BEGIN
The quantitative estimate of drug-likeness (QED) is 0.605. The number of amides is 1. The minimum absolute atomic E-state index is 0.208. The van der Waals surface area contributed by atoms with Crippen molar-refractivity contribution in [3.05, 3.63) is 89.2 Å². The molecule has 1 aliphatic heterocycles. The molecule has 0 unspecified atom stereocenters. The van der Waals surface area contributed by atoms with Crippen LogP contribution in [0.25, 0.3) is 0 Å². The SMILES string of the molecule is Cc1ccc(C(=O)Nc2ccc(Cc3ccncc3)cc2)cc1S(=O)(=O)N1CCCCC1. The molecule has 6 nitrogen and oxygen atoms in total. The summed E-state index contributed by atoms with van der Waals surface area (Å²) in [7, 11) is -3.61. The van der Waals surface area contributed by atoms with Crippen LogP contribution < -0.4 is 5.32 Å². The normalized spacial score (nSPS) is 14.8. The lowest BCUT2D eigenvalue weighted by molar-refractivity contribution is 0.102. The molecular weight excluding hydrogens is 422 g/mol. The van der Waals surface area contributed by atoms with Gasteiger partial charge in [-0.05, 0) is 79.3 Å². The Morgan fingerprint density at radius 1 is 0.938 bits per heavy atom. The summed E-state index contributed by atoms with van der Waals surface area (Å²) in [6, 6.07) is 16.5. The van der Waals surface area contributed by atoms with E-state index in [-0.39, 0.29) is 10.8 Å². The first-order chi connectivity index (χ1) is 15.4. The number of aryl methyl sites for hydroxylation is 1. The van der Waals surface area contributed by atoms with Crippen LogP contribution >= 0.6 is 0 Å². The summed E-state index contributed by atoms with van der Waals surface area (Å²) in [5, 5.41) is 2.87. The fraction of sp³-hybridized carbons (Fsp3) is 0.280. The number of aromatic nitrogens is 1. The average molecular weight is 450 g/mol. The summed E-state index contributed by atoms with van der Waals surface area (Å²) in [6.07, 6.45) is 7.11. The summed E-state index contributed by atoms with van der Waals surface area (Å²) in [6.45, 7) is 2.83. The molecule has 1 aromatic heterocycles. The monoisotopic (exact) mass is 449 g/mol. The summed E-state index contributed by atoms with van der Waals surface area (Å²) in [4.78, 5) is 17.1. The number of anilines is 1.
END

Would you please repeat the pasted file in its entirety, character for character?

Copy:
The quantitative estimate of drug-likeness (QED) is 0.605. The number of amides is 1. The minimum absolute atomic E-state index is 0.208. The van der Waals surface area contributed by atoms with Crippen molar-refractivity contribution in [3.05, 3.63) is 89.2 Å². The molecule has 1 aliphatic heterocycles. The molecule has 0 unspecified atom stereocenters. The van der Waals surface area contributed by atoms with Crippen LogP contribution in [0.25, 0.3) is 0 Å². The SMILES string of the molecule is Cc1ccc(C(=O)Nc2ccc(Cc3ccncc3)cc2)cc1S(=O)(=O)N1CCCCC1. The molecule has 6 nitrogen and oxygen atoms in total. The summed E-state index contributed by atoms with van der Waals surface area (Å²) in [7, 11) is -3.61. The van der Waals surface area contributed by atoms with Crippen LogP contribution < -0.4 is 5.32 Å². The normalized spacial score (nSPS) is 14.8. The lowest BCUT2D eigenvalue weighted by molar-refractivity contribution is 0.102. The molecular weight excluding hydrogens is 422 g/mol. The van der Waals surface area contributed by atoms with Gasteiger partial charge in [-0.05, 0) is 79.3 Å². The Morgan fingerprint density at radius 1 is 0.938 bits per heavy atom. The summed E-state index contributed by atoms with van der Waals surface area (Å²) in [6, 6.07) is 16.5. The van der Waals surface area contributed by atoms with E-state index in [-0.39, 0.29) is 10.8 Å². The first-order chi connectivity index (χ1) is 15.4. The number of aryl methyl sites for hydroxylation is 1. The van der Waals surface area contributed by atoms with Crippen LogP contribution >= 0.6 is 0 Å². The summed E-state index contributed by atoms with van der Waals surface area (Å²) in [5, 5.41) is 2.87. The fraction of sp³-hybridized carbons (Fsp3) is 0.280. The number of aromatic nitrogens is 1. The average molecular weight is 450 g/mol. The summed E-state index contributed by atoms with van der Waals surface area (Å²) in [6.07, 6.45) is 7.11. The summed E-state index contributed by atoms with van der Waals surface area (Å²) in [6.45, 7) is 2.83. The molecule has 1 aromatic heterocycles. The monoisotopic (exact) mass is 449 g/mol. The summed E-state index contributed by atoms with van der Waals surface area (Å²) in [4.78, 5) is 17.1. The number of anilines is 1.